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When David Cameron became Britain’s prime minister, he made an appointment to talk to another head of state — Mark Zuckerberg. Yes, that Mark Zuckerberg: the billionaire wunderkind, the founder of Facebook. At the meeting at 10 Downing Street, Prime Minister Cameron and Facebook president Zuckerberg discussed ways in which social networks could take over certain governmental duties and inform public policymaking.
A month later, Zuckerberg and Cameron had a follow-up conversation, later posted on YouTube. Cameron, dressed in suit and tie, chatted with Zuckerberg, who wore a blue cotton T-shirt. “Basically, we’ve got a big problem here,” Cameron pointed out to Zuckerberg, describing the U.K.’s financial woes.
Zuckerberg outlined how Facebook could be used as a platform to decrease spending and increase public participation in the political process: “I mean all these people have great ideas and a lot of energy that they want to bring, and I think for a lot of people it’s just about having an easy and a cheap way for them too to communicate their ideas.”
“Brilliant,” Cameron said.
Within a year, Zuckerberg had a seat at the table with government leaders. In May 2011, he attended the G-8 Summit, the annual meeting of key heads of state (named after the eight advanced economies—France, the United States, the United Kingdom, Germany, Japan, Italy, Canada, and Russia). The media reported that world leaders from German Chancellor Angela Merkel to French President Nicolas Sarkozy were more in awe of Zuckerberg than he was of them.
Zuckerberg summarized how Facebook had played a role in worldwide democratic movements and pressed his own policy agenda — urging European officials to back off of proposed regulation of the Internet. “People tell me, ‘On the one hand, it’s great you played such a big role in the Arab Spring, but it’s also kind of scary because you enable all this sharing and collect information on people,’” Zuckerberg said.
Is it odd to think of Mark Zuckerberg as a head of state? Perhaps. But Facebook has the power and reach of a nation. With more than 750 million members, Facebook’s population would make it the third-largest nation in the world. It has citizens, an economy, its own currency, systems for resolving disputes, and relations with other nations and institutions. After watching the video chat between Cameron and Zuckerberg, I became intrigued by the concept of a social network as a nation. I began to wonder: What kind of government rules Facebook? What are its politics? And, if it is like a nation, should it have a constitution?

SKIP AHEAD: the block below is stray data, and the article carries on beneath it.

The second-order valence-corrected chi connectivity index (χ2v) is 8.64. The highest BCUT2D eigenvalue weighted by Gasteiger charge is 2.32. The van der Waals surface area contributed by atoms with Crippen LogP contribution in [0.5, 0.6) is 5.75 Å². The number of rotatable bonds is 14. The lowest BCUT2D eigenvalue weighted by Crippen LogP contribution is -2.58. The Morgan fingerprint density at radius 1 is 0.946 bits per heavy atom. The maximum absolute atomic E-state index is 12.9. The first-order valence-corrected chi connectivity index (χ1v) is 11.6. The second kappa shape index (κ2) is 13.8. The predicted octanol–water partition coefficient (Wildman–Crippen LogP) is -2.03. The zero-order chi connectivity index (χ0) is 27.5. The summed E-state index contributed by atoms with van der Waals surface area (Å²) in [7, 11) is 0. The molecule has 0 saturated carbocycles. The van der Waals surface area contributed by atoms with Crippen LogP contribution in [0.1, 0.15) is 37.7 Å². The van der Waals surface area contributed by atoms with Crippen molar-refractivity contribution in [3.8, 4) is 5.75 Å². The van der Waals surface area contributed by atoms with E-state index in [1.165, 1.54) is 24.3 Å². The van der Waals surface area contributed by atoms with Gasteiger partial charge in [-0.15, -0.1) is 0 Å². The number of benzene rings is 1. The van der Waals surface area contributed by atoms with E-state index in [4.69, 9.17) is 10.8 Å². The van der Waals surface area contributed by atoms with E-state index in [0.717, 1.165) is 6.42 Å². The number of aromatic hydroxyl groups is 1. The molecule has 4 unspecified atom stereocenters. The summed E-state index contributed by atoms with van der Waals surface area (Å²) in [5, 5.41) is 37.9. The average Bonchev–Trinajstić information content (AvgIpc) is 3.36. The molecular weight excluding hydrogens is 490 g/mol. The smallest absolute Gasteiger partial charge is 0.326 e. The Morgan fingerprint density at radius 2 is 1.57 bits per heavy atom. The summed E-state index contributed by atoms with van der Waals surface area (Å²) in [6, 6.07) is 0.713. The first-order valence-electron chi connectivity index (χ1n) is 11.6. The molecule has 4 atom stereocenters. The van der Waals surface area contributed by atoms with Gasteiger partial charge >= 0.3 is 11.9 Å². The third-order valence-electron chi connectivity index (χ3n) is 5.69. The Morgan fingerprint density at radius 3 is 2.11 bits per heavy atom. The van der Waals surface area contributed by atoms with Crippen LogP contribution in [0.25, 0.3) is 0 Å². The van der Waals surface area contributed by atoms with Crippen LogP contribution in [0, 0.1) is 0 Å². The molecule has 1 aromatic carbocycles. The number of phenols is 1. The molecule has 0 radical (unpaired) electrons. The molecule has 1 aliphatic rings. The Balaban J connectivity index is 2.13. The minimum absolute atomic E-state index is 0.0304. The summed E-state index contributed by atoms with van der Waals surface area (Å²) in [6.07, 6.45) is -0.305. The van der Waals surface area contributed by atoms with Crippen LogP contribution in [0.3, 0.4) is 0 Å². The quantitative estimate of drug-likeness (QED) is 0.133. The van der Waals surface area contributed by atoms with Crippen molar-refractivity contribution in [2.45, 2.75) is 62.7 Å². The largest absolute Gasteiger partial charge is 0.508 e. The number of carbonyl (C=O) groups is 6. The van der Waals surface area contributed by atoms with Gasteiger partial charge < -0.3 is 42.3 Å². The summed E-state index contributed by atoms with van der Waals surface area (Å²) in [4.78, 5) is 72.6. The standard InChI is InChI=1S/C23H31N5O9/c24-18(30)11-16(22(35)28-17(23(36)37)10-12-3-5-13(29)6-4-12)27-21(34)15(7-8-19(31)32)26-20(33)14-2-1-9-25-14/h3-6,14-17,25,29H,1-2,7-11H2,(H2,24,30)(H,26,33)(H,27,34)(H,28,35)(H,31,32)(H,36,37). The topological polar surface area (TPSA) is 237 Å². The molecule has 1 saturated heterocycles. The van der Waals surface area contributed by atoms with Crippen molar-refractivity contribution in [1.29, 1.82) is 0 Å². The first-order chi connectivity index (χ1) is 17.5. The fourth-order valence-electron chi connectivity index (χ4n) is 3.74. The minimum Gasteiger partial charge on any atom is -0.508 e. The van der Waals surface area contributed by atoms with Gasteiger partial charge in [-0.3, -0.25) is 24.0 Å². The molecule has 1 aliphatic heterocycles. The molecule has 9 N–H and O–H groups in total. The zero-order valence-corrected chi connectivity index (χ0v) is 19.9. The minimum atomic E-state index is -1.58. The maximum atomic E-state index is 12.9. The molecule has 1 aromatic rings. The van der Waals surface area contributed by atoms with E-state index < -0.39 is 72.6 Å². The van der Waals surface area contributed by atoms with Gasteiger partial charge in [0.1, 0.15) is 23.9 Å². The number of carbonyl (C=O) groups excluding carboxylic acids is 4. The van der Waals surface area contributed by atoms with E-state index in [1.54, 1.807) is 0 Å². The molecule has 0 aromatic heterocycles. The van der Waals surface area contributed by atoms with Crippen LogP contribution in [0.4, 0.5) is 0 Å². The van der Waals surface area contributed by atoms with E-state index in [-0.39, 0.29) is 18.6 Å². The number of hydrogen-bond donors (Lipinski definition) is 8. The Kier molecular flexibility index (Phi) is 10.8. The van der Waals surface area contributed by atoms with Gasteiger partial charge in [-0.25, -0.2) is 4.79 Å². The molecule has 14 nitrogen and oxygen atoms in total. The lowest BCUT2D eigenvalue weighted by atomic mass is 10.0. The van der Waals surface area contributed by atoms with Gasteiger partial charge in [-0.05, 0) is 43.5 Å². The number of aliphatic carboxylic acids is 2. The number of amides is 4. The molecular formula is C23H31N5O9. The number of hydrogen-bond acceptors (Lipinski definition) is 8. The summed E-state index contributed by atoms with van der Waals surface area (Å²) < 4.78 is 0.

People are understandably drawn to social networks. For individuals, social networks allow people to stay in touch, performing some of the same functions performed by telephones and letters in previous eras. But laws protect us against outsiders tapping our phones and reading our private mail. Even prisoners can send mail to their lawyers without having those letters read by prison officials. But everything we post on social networks is fair game for the engineers behind Facebook and any other data miner.
Facebook and other social networks are transforming huge swaths of our lives— how we mate, shop, work and stay in touch with the people we love. They are also changing the political process itself. When John F. Kennedy and Richard Nixon debated on television, concerns were raised that politics would deteriorate into a contest where the most telegenic candidate won. But TV debates took place out in the open — anyone could tune in. And the Federal Communications Commission adopted regulations so that opposing candidates were granted equal time to present their views.
With social networks, it’s not the most telegenic candidate who wins, but the one with the best data crunchers. Barack Obama was swept into office largely because of his presence on the Web. His social network campaign was managed by one of the founders of Facebook, 24-year-old Chris Hughes, who took a leave from the company to help propel Obama into office.
The Republicans did Obama one better and stormed Washington in the 2010 elections through the targeted use of social network data. Data aggregators used data from social networks, such as people’s interest in the Bible, past political contributions, voter registration status, shopping history, and real estate records to identify conservative voters by name and provide that information to Republican political hopefuls. The candidates could then email the people directly, making promises and taking stances that were never revealed to the public — and were shielded from the scrutiny of their opponents.